The most effective treatment for pleural mesothelioma combines surgery, chemotherapy and radiation therapy. Other therapies are available to alleviate symptoms and reduce treatment side effects to improve quality of life.
What Are the Most Common Mesothelioma Treatment Options?
Undergoing treatment helps people live longer with malignant mesothelioma. The longest survival rates are seen among patients who undergo a combination of surgery, chemotherapy and radiation therapy.
Most Common Mesothelioma Treatment Options:
- Radiation therapy
This treatment approach is called multimodal therapy, and it helps some people live for years with mesothelioma. Patients must be in good health and diagnosed at an early cancer stage to be eligible.
Emerging treatment options for pleural mesothelioma such as immunotherapy, photodynamic therapy and anti-angiogenic therapy are available through clinical trials.
Mesothelioma surgery has proven to be the best standard treatment option for long-term survival. It is also used to control symptoms.
Specialists have developed two tumor-removing surgical procedures for pleural mesothelioma. A pleurectomy and decortication spares the lung, while an extrapleural pneumonectomy completely removes the cancerous lung.
There are also two palliative surgical options that focus on treating pleural effusion, one of the most common symptoms of pleural mesothelioma. Pleural effusion is fluid that accumulates in the space around the lungs. It can make breathing painful and difficult.
Surgeons must determine whether a patient has resectable or unresectable mesothelioma to identify the best candidates for tumor-removing or palliative surgery.
The tumors can be removed with surgery. Patients with resectable mesothelioma are eligible for the more aggressive tumor-removing surgeries.
The tumors cannot be removed with surgery. Patients with unresectable mesothelioma are eligible for palliative surgeries.
An extrapleural pneumonectomy, also known as an EPP, is an extensive surgery involving the removal of the entire affected lung, the linings of the chest and heart, and the diaphragm. Though this procedure gives the surgeon a good chance of removing the tumor from the body, removing a lung also permanently impairs the patient’s stamina.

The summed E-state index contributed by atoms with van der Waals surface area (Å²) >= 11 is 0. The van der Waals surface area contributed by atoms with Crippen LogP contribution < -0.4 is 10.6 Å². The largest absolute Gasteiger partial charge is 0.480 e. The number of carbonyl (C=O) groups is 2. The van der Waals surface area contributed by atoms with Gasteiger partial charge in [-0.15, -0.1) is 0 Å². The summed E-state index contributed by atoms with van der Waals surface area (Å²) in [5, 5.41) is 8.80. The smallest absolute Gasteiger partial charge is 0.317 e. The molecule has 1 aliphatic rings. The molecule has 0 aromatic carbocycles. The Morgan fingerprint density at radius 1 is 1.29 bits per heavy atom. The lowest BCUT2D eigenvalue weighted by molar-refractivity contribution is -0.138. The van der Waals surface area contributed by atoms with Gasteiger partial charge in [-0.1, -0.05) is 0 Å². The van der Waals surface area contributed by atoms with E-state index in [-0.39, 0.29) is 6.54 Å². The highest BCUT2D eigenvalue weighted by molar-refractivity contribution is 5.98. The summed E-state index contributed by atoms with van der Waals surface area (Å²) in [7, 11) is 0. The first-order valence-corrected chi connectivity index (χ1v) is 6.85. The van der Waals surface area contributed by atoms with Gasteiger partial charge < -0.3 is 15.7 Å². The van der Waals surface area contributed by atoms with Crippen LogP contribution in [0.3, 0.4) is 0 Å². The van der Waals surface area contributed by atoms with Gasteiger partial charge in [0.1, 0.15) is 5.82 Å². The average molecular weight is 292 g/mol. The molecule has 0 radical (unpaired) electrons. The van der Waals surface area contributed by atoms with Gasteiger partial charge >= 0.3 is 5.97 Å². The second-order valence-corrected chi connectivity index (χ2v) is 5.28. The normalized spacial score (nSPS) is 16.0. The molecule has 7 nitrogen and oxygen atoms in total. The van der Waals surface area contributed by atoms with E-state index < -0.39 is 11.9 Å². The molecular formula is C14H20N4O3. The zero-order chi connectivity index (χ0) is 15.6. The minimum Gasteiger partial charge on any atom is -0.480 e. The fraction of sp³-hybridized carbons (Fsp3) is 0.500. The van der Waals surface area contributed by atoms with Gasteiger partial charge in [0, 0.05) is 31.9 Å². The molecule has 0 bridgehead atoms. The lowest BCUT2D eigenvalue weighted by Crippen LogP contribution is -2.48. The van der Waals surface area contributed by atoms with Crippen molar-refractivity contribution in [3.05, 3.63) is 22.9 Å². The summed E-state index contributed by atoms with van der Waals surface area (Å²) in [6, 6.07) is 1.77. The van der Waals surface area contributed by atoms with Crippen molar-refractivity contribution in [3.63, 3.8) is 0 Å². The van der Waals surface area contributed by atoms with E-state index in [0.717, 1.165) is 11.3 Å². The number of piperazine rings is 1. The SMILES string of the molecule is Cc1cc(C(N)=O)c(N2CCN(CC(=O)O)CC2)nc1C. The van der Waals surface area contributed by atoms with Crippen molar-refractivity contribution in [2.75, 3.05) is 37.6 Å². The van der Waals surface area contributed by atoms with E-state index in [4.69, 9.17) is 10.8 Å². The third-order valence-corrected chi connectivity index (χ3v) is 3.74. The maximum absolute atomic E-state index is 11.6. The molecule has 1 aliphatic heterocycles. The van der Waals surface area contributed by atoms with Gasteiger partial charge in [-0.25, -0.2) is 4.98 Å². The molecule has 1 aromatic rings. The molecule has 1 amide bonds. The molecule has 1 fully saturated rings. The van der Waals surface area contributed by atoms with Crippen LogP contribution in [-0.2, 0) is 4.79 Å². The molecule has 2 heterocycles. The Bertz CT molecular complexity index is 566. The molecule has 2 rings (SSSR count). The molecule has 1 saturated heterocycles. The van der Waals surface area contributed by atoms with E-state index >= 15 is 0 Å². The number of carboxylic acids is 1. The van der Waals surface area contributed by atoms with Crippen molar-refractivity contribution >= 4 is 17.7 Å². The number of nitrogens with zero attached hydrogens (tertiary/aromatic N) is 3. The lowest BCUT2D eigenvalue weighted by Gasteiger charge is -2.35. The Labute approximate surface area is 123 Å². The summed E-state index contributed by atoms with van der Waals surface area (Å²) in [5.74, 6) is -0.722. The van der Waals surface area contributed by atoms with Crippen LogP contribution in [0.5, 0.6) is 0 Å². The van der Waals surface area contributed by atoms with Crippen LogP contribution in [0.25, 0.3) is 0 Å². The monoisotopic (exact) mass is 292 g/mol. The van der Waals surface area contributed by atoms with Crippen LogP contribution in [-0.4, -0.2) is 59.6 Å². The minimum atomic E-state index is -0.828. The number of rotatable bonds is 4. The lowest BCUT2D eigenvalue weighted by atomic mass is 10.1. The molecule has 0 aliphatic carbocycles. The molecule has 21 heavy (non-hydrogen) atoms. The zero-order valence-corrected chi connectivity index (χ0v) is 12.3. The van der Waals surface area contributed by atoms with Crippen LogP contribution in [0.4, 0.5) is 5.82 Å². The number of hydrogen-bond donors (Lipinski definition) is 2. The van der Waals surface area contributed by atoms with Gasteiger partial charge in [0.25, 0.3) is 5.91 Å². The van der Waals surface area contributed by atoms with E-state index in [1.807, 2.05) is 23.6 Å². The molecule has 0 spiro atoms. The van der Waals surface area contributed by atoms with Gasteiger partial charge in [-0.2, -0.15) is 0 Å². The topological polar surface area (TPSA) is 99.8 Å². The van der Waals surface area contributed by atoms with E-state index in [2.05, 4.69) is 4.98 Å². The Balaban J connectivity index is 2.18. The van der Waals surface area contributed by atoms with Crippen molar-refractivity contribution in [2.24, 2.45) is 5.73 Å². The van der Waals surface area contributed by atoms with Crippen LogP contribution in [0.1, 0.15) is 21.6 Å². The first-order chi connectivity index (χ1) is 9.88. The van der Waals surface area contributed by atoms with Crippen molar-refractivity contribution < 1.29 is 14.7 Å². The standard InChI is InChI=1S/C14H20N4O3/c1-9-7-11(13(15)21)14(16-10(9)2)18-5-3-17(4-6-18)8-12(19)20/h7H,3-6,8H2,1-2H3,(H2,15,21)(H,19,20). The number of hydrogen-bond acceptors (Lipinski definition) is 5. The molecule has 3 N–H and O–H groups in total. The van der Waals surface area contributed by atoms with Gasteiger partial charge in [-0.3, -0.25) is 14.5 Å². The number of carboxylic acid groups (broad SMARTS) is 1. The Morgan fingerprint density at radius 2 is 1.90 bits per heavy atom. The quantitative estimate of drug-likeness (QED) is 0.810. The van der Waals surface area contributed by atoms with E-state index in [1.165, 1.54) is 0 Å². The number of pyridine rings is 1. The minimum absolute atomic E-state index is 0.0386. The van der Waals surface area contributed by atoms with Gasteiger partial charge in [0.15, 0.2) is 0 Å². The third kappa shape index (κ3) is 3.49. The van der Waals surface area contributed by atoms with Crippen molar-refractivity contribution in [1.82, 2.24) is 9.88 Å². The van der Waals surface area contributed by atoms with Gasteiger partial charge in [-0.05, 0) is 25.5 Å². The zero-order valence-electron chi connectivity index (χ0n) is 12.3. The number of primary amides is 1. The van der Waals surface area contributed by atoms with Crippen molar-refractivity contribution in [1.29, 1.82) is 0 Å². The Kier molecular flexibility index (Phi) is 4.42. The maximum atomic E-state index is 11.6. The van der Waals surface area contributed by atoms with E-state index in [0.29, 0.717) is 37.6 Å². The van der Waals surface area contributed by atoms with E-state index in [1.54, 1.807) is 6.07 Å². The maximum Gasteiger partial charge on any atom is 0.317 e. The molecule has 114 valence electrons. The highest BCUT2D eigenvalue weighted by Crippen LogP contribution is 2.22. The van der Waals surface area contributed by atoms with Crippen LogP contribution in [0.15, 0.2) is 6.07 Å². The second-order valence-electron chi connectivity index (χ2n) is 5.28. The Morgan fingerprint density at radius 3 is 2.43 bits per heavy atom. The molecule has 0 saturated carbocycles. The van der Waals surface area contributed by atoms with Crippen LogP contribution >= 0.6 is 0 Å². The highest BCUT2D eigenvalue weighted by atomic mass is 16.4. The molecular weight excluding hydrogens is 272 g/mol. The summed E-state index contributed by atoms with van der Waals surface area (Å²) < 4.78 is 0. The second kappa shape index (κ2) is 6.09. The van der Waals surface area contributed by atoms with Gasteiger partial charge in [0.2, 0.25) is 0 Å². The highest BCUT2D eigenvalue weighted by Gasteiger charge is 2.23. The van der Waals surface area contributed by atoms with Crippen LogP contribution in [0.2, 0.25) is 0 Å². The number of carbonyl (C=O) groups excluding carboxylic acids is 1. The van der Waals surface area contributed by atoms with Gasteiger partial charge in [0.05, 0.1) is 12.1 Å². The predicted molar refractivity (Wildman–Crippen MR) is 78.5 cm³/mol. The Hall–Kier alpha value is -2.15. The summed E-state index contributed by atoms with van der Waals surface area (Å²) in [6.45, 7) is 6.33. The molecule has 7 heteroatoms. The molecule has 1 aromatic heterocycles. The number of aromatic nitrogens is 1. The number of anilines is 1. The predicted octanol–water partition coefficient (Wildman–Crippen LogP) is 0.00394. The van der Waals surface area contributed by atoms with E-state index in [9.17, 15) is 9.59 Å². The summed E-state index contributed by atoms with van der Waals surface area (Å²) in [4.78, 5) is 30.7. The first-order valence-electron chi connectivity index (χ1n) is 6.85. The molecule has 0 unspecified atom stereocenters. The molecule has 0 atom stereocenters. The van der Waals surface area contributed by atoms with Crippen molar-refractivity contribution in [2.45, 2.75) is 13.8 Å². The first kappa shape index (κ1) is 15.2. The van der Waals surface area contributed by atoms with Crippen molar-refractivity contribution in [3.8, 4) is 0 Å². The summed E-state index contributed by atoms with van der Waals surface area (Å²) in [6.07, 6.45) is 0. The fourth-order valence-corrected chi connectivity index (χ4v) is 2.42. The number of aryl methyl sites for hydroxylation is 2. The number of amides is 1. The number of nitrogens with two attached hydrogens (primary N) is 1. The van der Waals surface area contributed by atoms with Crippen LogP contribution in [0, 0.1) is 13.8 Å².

Pleurectomy and Decortication
A pleurectomy and decortication, also known as P/D, is a less radical surgery in which the surgeon removes the linings of the chest and heart, and sometimes the diaphragm, but spares the lung. This procedure has become a good option for multimodal therapy, because it provides similar benefits as an extrapleural pneumonectomy with fewer risks of complications.
A thoracentesis procedure drains the fluid from a pleural effusion, relieving the pressure on the lung.
A pleurodesis procedure drains the fluid and goes a step further by also sealing the pleural space to prevent any further fluid buildup.
Chemotherapy for mesothelioma is the most widely received treatment. Since most patients don’t qualify for surgery, chemotherapy is the next best option.
It involves the use of one or more drugs to kill cancer cells and shrink tumors. The drugs are usually delivered into a patient’s vein through an IV.
The most commonly used chemotherapy drugs for pleural mesothelioma is a combination of cisplatin and Alimta (pemetrexed). On its own, chemotherapy can slow cancer progression, ease symptoms and prolong survival.
When combined with other therapies, chemotherapy can improve treatment results.
- Administering chemotherapy before surgery and radiation therapy can shrink the tumor, making it easier to target.
- Chemotherapy after surgery can help kill any cancer cells left in the body.
Chemotherapy drugs damage cells that divide quickly, which is what makes chemotherapy an effective cancer treatment. However, because there are also many normal cells in the body that divide quickly, chemotherapy usually has harsh side effects.
Chemotherapy Side Effects
- Nausea and vomiting
- Hair loss
- Mouth sores
- Diarrhea and constipation
- Anemia (lack of blood)
Radiation therapy for mesothelioma is used for specific purposes in treatment. It uses high-energy particles to damage the DNA in cancer cells, which stops them from growing and dividing.
- When used alone, it can relieve chest pain by shrinking tumors invading the chest wall.
- When used in combination with surgery, it can reduce the risk of localized recurrence.
Radiation therapy has been used to prevent tumor spreading to incisions after surgery. However, a 2019 phase III clinical trial published in the Journal of Clinical Oncology found it relatively ineffective for this purpose.